Back to Kawasaki Reliable Used Motorcycle Buyers Guide Index Page

Manufacturer: kawasaki…….TOP
Model: Z440*, EN450, EN454, 454LTD, EN500 Vulcan, VN500 Vulcan LTD, EN500
Years Made: 1977-1984 Z440, 1985 – 1990, 1991- Present (2003+) VN500 Vulcan/LTD
Style: Custom Cruiser
Engine Type:
443/499cc Parallel Twin
Seat: 715mm
Weight: 410/405*lb HP: 50/40*
Top Speed: 100/105*mph MPG: 50
New Cost: $ 3,400 (1985) – $ 3,700 (1986) – $ 4,049 (1987)
Average Used Costs:
Low $1,089 Medium $1,884 High $3,465


Vulcan 500 LTD: Kawasaki’s answer to the entry-level cruiser question is the Vulcan 500 LTD. This economically priced motorcycle combines the style, fit and finish, and laid-back riding position of a larger cruiser with a versatile, powerful engine.

The LTD gets its 100mph from a 498cc parallel-twin, based on the engine that powers the sport-oriented Ninja 500 sportbike. As such, the motor has a slew of performance features that include liquid cooling for consistent operating temperatures, no power fade on hot days and longer engine life. The engine has also been tuned to deliver power that’s as suited to boulevard cruising as it is to more spirited riding. The six-speed transmission, complete with Kawasaki’s own Positive Neutral Finder, allows any type of rider to use the engine to its full potential.

Equally user-friendly is the chassis, the backbone of which is a long, low steel frame that contributes to the 500 LTD’s classic cruiser looks. Providing support for a saddle that’s just 28 inches from the tarmac, it puts just about any size rider at ease during full stops.

As for the stylistic features, the Vulcan 500 LTD’s nod to the custom crowd includes a stepped seat, bobbed rear fender, tank-mounted speedometer and chrome-plated wire-spoke wheels. Admire it as is, or select enhancements from Kawasaki Fire and Steel accessory line. – Kawasaki

– In-Line twin-cylinder engine with efficient 4-valve heads and digital ignition for smooth, consistent power delivery.
– A gear-driven engine balancer, efficient liquid cooling and easy-maintenance final chain drive help ensure worry-free smoothness and proven reliability.
– The 6-speed gearbox features a Positive Neutral Finder to simplify finding neutral when you stop.
– Straight flow exhaust designed to boost low and mid-range power. Small diameter pipes help low speed pulling power.
– With a 3.3-gallon (700 litre) fuel tank, low 28.1-inch (715 mm) seat height and a powerful front disc brake for more predictable braking, the Vulcan 500 LTD is a perfect platform for your first cruiser experience.
– The Vulcan 500 LTD looks long, low, lean and clean thanks to its raked front fork, its tank-mounted speedometer, the wide handlebar bend, the thickly padded stepped seat and bobbed rear fender.
– Riding comfort is enhanced by the sophisticated twin adjustable rear shocks and the plush 41mm front fork.

With a low seat height and classic cruiser styling, the Kawasaki Vulcan 500 LTD provides the perfect starting point for those who want to join the popular cruiser segment of the motorcycle experience. The smallest of the Kawasaki cruisers combines many of the features found throughout the Vulcan cruiser line-up into a compact package with an economical price. The frame is low and long to help give the 500 LTD its classic cruiser looks. It also drops the seat height to just over 28 inches to put the rider in a relaxed cruising position and allows sure footing at stops.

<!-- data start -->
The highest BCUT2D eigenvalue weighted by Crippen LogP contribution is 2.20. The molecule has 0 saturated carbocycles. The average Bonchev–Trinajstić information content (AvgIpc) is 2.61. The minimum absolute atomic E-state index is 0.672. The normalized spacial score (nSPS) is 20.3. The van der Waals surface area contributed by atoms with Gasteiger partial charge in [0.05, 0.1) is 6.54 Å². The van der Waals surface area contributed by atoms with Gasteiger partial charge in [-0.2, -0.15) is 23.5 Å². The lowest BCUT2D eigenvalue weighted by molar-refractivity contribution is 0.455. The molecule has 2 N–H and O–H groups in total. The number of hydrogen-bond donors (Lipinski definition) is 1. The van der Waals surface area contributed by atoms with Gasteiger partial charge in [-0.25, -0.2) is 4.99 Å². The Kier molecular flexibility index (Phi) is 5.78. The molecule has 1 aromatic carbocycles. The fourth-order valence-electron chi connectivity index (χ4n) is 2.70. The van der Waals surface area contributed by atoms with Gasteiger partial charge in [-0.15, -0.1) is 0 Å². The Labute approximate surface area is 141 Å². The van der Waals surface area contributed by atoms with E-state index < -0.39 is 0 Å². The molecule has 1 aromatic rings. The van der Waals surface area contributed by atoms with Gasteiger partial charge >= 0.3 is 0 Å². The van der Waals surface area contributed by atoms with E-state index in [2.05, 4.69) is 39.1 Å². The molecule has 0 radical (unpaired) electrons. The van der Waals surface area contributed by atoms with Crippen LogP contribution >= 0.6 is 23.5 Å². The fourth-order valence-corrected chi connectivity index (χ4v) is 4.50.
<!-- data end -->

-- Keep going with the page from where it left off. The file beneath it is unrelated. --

The first Japanese mass-produced belt-driven motorcycle, the KZ440LTD, was manufactured for the US market. This was one example of Kawasaki’s “Spirit of Embracing Challenge”.


MBG Says: Vulcan 500 LTD (Rating 6.5/10) While the little Vulcan is not a bad motorcycle, it is a difficult choice to justify. If the amount you are ready to invest absolutely can not be over its price, the maybe… Otherwise, other options such as the Shadow VLX600 which Honda sells for only a few hundred dollars more, or especially the Shadow ACE 750 and V-Star 650 – both at approximately $1,000 more – are much better choices.

UMG Says: Rather odd custom with a nice enough motor (though too complicated for the level of power) if you can get used to the gearchange (especially clunky in the 500 version). Handles okay. Grey import 400 Vulcan. Engine’s generally reliable, top end first to go; plenty of low mileage examples on offer. Chassis corrodes if used during winter.

UBG Says: Z440 best of the bunch with few problems. Heavy vibes mean the chain driven balancer is on the way out. 440 in limited guise is very capable up to 85mph. Later 440s were equipped with Kawasaki’s belt drive, improving drive life and general cleanliness.
C1 £750, C2 £400, C3 £100

IGM Says Vulcan 500 (Best buy, Best first bike): This bike has the distinction of being the only Vulcan that doesn’t use a V-Twin engine. Rather, it relies on the parallel twin appropriatd from the 500 Ninja. Which is not a bad thing, since the little Ninja engine is a famous overachiever.

IGM Says (EN450, 454LTD, EN500, Vulcan 500): These ancestors to the new Vulcan 500 LTD are fast little cruisers, but many people question their styling. If you don’t mind the way they look, they are useful bikes.